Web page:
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Like any profession, you will have a long learning curve. 30 years in the biz and I learn something new everyday. You can master printing with good equipment, but you will struggle with the wrong equipment. Before you dump 3500 on equipment I'd visit a few high end print shops. You simply can't compete with an auto unless you like growing old fast. If you have a clothing line you are a merchandiser and could partner with a printer who really knows this stuff. Once you are a printer your time is consumed by, well printing. And designing your line and selling gets little time. I have done this both ways. I owned a ton of equipment, and by default a ton of overhead, and I've been a merchandiser (1 computer and capital to work with, no overhead, out of my home, which allows you creativity, lots of sales time, and when your order is due at 8 am the next day, your having a beer while your good local printer's staff is hard at work, and the money is better IMO. There is a ton of excess print capacity at print shops and often they know how to engineer the print, have a really good separator to sep your art, and get the job out on time. Partner with a printer until you have made enough to buy a shop of your own, but honestly a commercial grade shop with good autos, ovens, exposure systems are not cheap, yet just walk through the door of a good printer and you own them for the time of the print run, and not one penny more! Your margins stay intact and come winter you aren't scrambling to pay the rent on a warehouse or on equipment lease payments. If you want to be a local 2-4 color printer of groups, teams, and small companies go ahead and buy a small package, but if your goal is to start a niche clothing line, design 10 for every 1 that sells, and build a portfolio of designs and sample prints to sell from. If you have sales ability outsource, if you like being in a shop working with your hands buy a starter pack.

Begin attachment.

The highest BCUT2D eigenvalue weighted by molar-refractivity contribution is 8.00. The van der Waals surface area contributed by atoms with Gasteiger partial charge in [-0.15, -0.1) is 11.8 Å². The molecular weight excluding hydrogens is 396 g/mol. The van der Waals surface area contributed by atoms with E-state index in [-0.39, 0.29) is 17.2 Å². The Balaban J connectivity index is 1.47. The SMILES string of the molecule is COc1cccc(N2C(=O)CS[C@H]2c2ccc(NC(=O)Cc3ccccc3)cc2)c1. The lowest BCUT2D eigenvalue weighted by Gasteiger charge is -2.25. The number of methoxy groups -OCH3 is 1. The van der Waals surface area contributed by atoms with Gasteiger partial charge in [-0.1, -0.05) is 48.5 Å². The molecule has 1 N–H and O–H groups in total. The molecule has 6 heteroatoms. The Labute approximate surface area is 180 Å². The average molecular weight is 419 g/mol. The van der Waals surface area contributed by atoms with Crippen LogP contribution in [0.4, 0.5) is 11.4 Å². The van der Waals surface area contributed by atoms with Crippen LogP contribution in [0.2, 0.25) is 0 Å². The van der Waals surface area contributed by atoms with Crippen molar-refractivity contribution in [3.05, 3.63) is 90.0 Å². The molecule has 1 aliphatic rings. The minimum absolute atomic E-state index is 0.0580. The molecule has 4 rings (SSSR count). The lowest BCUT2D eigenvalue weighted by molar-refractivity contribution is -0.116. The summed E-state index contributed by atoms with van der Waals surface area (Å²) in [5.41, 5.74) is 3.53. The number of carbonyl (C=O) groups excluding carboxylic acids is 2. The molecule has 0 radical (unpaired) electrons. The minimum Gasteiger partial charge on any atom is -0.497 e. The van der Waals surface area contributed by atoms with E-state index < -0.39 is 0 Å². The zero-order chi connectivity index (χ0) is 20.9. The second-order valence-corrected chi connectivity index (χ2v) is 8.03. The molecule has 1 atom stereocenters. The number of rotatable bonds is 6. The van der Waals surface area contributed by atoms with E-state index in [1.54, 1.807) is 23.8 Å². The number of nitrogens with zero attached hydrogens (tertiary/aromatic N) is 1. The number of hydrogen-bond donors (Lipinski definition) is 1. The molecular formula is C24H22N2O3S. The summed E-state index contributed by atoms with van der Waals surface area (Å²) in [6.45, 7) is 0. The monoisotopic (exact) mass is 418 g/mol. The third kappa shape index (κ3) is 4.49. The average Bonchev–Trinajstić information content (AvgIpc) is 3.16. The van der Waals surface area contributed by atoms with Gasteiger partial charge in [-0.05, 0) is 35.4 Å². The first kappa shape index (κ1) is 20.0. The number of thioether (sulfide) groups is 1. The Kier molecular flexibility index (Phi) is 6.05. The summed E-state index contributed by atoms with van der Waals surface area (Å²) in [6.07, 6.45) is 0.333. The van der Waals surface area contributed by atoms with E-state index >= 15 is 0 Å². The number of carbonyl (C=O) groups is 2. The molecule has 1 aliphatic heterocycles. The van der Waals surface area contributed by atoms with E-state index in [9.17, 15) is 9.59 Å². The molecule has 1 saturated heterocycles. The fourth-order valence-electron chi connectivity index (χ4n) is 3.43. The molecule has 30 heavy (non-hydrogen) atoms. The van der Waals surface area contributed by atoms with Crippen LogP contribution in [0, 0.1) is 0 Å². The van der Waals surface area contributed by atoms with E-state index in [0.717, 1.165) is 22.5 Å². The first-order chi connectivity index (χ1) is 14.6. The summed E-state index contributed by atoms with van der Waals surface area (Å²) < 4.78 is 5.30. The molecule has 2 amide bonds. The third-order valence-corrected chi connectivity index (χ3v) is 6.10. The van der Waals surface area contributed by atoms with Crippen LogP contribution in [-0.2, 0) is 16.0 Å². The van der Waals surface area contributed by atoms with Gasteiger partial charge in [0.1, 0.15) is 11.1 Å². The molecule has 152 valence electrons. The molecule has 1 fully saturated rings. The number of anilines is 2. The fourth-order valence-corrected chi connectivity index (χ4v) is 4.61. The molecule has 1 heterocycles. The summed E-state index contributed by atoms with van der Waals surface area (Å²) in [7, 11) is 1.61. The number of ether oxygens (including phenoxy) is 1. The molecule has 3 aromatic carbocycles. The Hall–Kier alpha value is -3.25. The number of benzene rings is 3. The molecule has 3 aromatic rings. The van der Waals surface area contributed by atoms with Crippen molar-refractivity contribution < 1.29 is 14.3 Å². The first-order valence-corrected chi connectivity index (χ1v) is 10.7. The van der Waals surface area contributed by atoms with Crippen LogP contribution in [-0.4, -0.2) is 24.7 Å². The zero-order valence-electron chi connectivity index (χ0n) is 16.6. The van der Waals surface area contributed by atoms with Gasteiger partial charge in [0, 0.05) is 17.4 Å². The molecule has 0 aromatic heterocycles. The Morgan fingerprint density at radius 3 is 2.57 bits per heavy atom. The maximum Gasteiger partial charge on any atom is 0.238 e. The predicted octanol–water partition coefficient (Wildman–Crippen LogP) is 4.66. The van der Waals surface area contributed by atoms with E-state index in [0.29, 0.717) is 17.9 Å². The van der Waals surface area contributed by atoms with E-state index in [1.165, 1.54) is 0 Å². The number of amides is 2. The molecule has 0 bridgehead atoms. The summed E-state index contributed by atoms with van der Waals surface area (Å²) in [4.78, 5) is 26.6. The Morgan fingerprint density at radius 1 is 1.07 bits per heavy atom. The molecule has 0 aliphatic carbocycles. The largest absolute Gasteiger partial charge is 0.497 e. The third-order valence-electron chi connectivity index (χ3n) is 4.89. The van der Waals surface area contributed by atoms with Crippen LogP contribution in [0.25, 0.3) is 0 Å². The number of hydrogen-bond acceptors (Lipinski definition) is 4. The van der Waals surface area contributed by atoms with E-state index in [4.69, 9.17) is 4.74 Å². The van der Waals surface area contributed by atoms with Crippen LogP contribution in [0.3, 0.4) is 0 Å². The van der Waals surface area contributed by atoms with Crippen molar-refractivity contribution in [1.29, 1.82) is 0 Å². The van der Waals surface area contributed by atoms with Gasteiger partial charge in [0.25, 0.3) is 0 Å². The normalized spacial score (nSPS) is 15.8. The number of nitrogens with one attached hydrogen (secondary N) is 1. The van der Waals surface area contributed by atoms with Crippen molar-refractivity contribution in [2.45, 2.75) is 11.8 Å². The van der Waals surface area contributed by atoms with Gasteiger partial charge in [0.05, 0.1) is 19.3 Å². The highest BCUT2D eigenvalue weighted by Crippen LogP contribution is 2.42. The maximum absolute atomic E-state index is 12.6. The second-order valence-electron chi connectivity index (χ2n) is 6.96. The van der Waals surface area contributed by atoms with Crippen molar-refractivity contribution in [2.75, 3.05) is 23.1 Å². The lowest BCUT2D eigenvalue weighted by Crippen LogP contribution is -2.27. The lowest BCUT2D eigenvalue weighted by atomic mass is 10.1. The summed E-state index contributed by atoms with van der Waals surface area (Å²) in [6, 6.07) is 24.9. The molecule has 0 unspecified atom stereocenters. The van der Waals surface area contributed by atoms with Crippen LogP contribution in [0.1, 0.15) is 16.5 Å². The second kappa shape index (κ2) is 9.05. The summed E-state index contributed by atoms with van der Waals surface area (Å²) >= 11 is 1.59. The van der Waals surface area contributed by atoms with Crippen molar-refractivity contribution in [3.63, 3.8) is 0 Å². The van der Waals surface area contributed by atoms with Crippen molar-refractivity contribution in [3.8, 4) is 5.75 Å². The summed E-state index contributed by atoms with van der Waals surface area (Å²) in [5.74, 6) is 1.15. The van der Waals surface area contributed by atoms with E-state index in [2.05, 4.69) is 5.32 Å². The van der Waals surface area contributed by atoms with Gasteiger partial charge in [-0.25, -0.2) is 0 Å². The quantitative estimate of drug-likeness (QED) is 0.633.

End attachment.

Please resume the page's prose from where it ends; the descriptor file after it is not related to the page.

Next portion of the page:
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I will say the silver press kits are not bad. I had a 6/2 for about 6 months. The newer micros that are available look 100x better than the old. They are optional and about $100 per head. If you use a flash dryer to cure I recommend making a cure station instead of using your platen. I just preferred some of the other press Ive had and having 4 or 6 stations is a must for me but I do a lot of print and flash and with 2 or 1 stations I would have to stop and let them cool down. If I am printing as fast as I can they never get hot enough to warrant stopping with the 6 station. When I started I didn't know anything about printing although worked on designs for years but not for garments. My experience is not typical but I was able to make a film burn a screen first time. I have made thousands of PCB boards and I know that help as the techniques I used to expose boards are similar to making a screen. The printing took little to get down but I printed a 3 color job as my first job and had 140 shirts to print. Wish I had known white was hard to print and a lot of the other stuff I have learned. I also wished I had found this forum 3years earlier than I did I would have progressed a lot faster.